The Pissarides committee has stressed the need to reduce the burden of taxes and social security contributions on wage labor, emphasizing in a report published yesterday that "absolute priority must be given to alleviating the burden on wage labor" and calculating that the "invisible hand" of the state keeps up to 67 percent of an employee's salary.
It is worth noting that the government, in its first policy steps last autumn, did not pay particular attention to reducing the burden on middle and higher wage earners, despite these costs having reached extreme levels: in order for an employee to receive a net salary of 1,500 euros in Greece (a low salary by European levels), the employer, ie the company, must pay 2,727 euros per month, while in Cyprus the cost for the company is 1,814 euros, or 33.5 percent lower. In order to offer a high salary, to the order of 3,000 euros per month to an executive or scientist, a Greek company must pay a total of 7,148 euros (!) to cover tax and social security expenses.
According to the calculations prepared by the Pissarides Committee, the percentage of employee salaries directed to taxes and insurance contributions starts from 31.9 percent at the lower pay scales and reaches 67 percent at the higher end, while the corresponding percentage for contract employees reaches up to 53 percent.
As highlighted in the report:
"The very high tax rates on labor (after initial levels), while there is a lag in the respective incomes, reflect the small percentage of the economically active population, high unemployment and the high rate of undeclared work. There is considerable scope and need to change the structure of taxes in order to reduce distortions and disincentives to outwardly looking entrepreneurship. Taxation needs to be made more compatible with high growth rates in the medium term, by strengthening the productive base of the economy. In particular, the tax base on income taxation remains limited, focused on wage labor, with the result that the burden of high tax rates and contributions is asymmetrically large for a small part of the population.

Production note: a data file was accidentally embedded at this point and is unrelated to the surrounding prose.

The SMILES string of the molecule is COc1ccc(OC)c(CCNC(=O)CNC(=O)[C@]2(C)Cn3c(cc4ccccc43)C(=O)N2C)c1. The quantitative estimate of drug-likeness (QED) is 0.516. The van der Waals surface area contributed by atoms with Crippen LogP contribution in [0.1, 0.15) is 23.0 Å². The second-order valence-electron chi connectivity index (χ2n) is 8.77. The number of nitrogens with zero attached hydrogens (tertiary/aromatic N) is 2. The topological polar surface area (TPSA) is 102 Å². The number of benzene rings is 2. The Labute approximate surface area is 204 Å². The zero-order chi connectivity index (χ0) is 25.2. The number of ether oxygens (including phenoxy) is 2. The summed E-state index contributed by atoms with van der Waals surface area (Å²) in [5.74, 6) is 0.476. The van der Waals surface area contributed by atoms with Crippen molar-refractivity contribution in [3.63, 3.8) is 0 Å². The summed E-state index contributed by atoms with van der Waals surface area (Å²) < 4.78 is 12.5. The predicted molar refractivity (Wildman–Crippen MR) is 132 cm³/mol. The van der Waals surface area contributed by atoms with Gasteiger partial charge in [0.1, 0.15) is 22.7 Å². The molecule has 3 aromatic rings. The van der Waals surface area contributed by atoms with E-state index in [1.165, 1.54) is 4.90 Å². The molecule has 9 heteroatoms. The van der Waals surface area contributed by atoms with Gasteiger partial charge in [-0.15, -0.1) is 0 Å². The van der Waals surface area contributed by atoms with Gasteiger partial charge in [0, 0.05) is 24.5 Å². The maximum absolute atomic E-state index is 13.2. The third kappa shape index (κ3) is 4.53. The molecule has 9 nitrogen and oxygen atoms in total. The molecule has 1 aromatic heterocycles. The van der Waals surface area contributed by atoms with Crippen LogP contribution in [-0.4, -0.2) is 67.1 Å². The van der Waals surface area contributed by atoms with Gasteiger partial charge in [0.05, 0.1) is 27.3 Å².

The excessive burden of salaried work from taxes and contributions, especially in the middle income bracket, has negative effects on competitiveness, the retention of skilled labor in the country and incentives for formal work. It reduces incentives for production, pushes workers into the grey economy or abroad, and delays the transformation of the economy.
The current marginal rates, including the solidarity levy, are very high and show very strong progressiveness already from middle incomes. High taxation discourages job creation for highly skilled workers, as well as the corresponding investments that the country needs to attract in order to achieve strong growth rates. In manufacturing, high non-wage labor costs further exacerbate the negative effects on international competitiveness from relatively high energy costs."
To facilitate the reduction of labor costs, the committee, recognizing that there is generally no large margin for tax cuts, proposes to shift the tax burden on consumption and cut unnecessary costs:
"Reforms, such as the drastic reduction of the labor tax burden, are pressing, necessary for the productive reconstruction of the country. In the transition phase, and depending on the fiscal balance, part of the gap in tax revenue reductions can be offset by cost reductions, with an emphasis on unnecessary bureaucracy, low-performing agencies, and other inefficient operations. Reducing spending requires a difficult balance because there are areas that need support, such as pre-school education, health and other important priorities."
The 11 proposals for change included in the report include: simplifying and cutting taxes, taxing incomes from different sources equally, removing obstacles that allow companies to grow, restricting the illegal trade of tobacco and oil products, introducing a carbon tax on products from nations not adopting environmental measures and targetting the grey economy.